In the ‘territory,’ suspicion of outsiders takes hold in Milk Teeth, echoing the eagerness of some to make certain groups responsible for ‘spreading’ new variants in the Covid era. Neighbours judge neighbours, people are cast out for reasons as trivial as having red hair or failing to lose their milk teeth. The setting — dense fog followed by blazing heat in an indiscernible survivalist purgatory, only adds to the novel’s cloying nature. I read this while quarantining. In some ways, it was the best situation in which to read this book, if completely unnerving.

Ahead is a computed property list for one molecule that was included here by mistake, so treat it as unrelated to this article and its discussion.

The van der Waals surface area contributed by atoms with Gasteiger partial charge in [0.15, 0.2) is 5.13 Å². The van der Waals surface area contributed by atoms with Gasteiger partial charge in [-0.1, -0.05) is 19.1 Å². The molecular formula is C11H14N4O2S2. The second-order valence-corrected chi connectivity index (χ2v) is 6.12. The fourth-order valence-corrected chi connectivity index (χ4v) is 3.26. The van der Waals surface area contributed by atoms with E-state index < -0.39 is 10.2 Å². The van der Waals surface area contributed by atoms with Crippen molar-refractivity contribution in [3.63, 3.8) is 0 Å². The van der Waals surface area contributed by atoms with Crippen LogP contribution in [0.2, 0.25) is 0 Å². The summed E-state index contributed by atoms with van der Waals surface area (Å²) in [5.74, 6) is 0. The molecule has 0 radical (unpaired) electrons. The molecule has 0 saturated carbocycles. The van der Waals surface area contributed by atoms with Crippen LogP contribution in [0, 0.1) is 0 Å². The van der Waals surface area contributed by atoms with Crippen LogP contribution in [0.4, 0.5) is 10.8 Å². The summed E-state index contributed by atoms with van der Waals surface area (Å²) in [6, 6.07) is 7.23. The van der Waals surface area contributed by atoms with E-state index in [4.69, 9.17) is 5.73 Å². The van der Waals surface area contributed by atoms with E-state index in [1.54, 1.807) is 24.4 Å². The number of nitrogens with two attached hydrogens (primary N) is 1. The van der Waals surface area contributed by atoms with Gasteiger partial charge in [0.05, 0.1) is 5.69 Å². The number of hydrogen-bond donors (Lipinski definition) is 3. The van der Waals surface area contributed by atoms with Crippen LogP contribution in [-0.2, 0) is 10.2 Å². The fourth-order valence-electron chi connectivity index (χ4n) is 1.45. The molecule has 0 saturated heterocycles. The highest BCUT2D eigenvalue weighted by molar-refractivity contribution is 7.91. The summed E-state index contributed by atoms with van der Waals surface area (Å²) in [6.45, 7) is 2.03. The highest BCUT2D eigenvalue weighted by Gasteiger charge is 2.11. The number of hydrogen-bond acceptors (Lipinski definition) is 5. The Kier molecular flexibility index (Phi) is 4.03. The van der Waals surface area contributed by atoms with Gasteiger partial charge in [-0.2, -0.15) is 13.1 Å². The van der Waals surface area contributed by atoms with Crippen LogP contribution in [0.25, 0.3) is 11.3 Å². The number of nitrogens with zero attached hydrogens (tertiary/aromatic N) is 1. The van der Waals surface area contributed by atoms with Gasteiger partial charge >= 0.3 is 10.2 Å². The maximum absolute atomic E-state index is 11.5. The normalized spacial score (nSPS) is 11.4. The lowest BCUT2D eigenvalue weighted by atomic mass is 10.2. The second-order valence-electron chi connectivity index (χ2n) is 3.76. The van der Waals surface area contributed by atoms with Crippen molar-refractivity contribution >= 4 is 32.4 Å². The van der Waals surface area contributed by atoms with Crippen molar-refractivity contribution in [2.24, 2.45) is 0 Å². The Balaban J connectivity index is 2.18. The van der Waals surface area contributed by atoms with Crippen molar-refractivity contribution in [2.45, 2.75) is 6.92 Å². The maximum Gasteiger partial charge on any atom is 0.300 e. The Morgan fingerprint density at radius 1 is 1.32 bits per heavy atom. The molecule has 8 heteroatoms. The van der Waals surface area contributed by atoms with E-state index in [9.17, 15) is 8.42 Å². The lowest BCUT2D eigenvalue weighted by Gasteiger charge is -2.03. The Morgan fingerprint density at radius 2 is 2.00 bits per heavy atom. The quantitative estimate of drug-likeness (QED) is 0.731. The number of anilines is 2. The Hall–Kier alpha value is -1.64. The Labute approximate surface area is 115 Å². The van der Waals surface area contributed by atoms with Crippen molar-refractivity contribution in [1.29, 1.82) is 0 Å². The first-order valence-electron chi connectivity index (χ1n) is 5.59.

Milk Teeth is difficult to categorise. In some ways, it is a traditional survivalist novel: the narrator rears rabbits, plants potatoes, makes her own soap. In other ways, this book’s eccentricities combine to make a work that is singularly strange: its chapters are entirely inconsistent, the narrator is highly unreliable, and the reader is left with the feeling that everything is distinctly off-kilter, left wondering if anything described is even ‘real’. The narration and prose are dreamlike and topsy-turvy, the women live in a bubble within a closed-off society. Edith never seems to eat yet always paints her lips a new colour, lays in the bath for hours or days on end, and wears a black rabbit skin coat in summer. She feeds her dogs tree bark. To use the vocabulary of Stranger Things, it’s as though they are stuck in the ‘Upside Down’.